A Snapshot of Market and Technology Trends for 2015

January 15, 2015

2015 TrendsFrom the entire Genetec team, we wish everyone a very happy New Year! 

If 2014 taught us anything, it's that there is never a dull moment in our industry. The momentum of change is constant; and if the evolving technological advancements of cloud solutions, security devices and computing power weren't enough to raise some eyebrows, the shifting dynamics of major business relationships and mergers between big industry players did. 

However, this is the nature of the industry we thrive in. This coming year, we will likely witness some familiar themes that kicked-off 2014 play an even larger role in our industry, while we anticipate newer trends that will define this New Year. Here are a few thoughts on what we expect to see in 2015.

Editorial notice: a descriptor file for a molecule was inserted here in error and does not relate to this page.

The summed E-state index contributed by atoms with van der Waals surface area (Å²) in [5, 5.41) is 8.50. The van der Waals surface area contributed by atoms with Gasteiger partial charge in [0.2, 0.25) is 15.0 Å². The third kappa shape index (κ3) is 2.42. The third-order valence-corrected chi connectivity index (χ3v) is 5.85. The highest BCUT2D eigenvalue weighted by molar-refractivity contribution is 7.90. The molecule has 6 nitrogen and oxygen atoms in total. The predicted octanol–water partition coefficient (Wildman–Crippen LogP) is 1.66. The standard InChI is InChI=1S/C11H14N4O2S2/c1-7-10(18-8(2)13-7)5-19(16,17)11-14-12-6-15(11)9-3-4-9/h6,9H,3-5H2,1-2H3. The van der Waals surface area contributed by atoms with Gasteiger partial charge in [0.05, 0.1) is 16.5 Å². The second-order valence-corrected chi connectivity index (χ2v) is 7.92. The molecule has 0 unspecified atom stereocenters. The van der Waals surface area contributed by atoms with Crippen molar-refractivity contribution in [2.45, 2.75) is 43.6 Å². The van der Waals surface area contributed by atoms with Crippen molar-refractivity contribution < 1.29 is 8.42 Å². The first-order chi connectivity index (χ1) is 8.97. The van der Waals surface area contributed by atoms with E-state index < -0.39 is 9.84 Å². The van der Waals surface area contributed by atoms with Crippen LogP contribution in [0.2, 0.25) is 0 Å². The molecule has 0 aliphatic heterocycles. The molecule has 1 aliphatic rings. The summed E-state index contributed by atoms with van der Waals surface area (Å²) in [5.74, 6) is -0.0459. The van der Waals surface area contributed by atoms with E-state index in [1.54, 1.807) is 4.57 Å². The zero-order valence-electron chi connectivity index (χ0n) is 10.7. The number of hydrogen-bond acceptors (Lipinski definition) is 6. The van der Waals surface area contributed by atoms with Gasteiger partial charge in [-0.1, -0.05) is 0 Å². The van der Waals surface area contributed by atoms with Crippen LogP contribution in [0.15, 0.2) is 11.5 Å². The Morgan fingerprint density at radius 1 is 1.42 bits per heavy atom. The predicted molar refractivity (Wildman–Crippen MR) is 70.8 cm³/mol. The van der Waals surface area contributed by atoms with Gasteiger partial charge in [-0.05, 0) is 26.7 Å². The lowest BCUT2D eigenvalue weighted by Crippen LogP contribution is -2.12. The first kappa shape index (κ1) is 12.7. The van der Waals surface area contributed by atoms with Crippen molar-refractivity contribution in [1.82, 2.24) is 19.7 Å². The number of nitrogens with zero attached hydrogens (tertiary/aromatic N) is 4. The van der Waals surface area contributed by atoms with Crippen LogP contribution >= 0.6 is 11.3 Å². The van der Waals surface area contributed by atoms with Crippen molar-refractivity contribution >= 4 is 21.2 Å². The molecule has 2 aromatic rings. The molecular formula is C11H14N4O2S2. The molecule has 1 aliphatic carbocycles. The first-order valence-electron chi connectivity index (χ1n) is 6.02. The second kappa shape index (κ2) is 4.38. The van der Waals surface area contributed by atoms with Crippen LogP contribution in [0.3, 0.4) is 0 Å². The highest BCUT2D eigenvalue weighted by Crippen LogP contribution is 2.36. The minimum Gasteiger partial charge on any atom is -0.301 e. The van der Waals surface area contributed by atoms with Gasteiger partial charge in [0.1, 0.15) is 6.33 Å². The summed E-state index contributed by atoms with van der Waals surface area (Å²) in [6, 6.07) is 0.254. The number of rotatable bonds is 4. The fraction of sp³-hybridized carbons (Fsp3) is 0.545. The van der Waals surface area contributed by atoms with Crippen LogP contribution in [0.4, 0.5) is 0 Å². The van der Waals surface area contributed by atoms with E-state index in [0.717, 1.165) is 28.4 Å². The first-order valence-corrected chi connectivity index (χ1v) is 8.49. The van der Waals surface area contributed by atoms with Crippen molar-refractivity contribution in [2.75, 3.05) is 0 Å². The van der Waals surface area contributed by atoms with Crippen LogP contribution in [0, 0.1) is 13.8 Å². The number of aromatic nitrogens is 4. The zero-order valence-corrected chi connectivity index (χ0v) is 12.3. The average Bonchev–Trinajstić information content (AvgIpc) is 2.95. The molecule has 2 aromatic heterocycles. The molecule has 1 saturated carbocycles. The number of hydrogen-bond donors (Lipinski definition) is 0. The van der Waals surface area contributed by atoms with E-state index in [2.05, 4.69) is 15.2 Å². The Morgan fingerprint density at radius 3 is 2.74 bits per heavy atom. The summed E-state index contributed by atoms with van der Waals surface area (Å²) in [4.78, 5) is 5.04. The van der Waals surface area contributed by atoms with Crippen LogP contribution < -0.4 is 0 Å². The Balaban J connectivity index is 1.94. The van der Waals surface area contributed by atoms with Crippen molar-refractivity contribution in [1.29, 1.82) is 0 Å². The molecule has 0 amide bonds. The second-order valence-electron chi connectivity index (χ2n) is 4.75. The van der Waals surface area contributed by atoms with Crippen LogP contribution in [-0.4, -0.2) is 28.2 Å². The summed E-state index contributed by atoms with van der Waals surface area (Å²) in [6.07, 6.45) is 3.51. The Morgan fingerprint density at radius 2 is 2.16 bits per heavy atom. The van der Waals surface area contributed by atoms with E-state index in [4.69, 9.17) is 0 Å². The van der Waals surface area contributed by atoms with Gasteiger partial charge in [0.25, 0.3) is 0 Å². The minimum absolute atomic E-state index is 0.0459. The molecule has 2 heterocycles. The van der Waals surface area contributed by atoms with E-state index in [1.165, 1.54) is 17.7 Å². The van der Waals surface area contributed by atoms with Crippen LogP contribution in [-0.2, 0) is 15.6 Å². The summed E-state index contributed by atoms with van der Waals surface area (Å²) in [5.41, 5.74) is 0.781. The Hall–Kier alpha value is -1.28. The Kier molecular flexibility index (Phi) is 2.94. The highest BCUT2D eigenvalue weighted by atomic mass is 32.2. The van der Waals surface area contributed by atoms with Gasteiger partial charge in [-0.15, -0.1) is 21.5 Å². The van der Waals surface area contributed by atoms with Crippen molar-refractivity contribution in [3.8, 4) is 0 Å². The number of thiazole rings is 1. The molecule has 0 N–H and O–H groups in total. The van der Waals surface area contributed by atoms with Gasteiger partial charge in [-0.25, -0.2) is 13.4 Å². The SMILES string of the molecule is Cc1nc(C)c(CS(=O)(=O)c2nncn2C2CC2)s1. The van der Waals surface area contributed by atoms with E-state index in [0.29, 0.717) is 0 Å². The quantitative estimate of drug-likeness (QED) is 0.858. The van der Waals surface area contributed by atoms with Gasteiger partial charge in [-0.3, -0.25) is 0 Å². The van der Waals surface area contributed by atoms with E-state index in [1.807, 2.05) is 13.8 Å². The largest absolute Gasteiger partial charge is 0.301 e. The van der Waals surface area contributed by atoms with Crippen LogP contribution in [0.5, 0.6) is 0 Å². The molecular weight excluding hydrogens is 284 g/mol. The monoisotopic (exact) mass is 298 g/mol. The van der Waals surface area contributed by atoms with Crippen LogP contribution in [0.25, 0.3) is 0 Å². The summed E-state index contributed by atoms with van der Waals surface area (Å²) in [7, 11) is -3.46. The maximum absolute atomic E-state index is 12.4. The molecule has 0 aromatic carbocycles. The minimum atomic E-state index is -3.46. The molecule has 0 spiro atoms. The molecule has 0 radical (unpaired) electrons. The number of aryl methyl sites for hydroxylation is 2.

1.       Extending Security Systems with Hybrid Cloud Capabilities - 2015 marks the year when additional applications for cloud-enabled solutions will become available. Larger organizations will leverage the cloud's inherent flexibility to complement existing on-premise servers with cloud-based storage for longer-term retention, redundant archiving or other application-specific needs. In a number of situations, the cloud presents an easier and more economical growth strategy for expanding storage requirements, which can be phased in over time. 

2.       Holistic View of Security and Unification - Whether to benefit from operational or cost efficiencies, or both, customers are actively seeking to merge more and more security systems into a single unified security platform. Unification offers a more comprehensive and holistic view of a security environment, one that extends beyond security to encompass communications and business systems. This one-platform mentality will continue to drive security objectives, with simplicity and effectiveness at the core of decisions.  Beyond access control and video integration, unification should take other core security systems, including intrusion, intercom, and license plate recognition into consideration as well.